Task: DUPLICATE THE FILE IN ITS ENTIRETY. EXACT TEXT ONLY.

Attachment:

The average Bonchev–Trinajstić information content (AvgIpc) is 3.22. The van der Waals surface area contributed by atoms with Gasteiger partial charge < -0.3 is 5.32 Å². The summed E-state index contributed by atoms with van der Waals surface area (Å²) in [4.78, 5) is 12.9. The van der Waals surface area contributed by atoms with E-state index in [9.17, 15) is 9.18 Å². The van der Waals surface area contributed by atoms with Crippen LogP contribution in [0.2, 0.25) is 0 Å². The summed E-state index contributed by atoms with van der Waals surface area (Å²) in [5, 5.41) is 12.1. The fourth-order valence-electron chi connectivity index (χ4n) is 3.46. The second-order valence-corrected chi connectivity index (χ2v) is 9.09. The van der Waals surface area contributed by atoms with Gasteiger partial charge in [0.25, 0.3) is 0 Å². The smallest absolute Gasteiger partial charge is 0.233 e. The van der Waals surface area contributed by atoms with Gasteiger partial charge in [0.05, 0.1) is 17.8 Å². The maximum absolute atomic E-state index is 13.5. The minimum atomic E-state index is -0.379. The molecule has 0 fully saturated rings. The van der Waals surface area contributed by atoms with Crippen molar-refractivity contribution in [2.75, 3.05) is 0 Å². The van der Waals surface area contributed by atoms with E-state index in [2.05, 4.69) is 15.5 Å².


The average Bonchev–Trinajstić information content (AvgIpc) is 3.22. The van der Waals surface area contributed by atoms with Gasteiger partial charge < -0.3 is 5.32 Å². The summed E-state index contributed by atoms with van der Waals surface area (Å²) in [4.78, 5) is 12.9. The van der Waals surface area contributed by atoms with E-state index in [9.17, 15) is 9.18 Å². The van der Waals surface area contributed by atoms with Crippen LogP contribution in [0.2, 0.25) is 0 Å². The summed E-state index contributed by atoms with van der Waals surface area (Å²) in [5, 5.41) is 12.1. The fourth-order valence-electron chi connectivity index (χ4n) is 3.46. The second-order valence-corrected chi connectivity index (χ2v) is 9.09. The van der Waals surface area contributed by atoms with Gasteiger partial charge in [0.25, 0.3) is 0 Å². The smallest absolute Gasteiger partial charge is 0.233 e. The van der Waals surface area contributed by atoms with Gasteiger partial charge in [0.05, 0.1) is 17.8 Å². The maximum absolute atomic E-state index is 13.5. The minimum atomic E-state index is -0.379. The molecule has 0 fully saturated rings. The van der Waals surface area contributed by atoms with Crippen molar-refractivity contribution in [2.75, 3.05) is 0 Å². The van der Waals surface area contributed by atoms with E-state index in [2.05, 4.69) is 15.5 Å².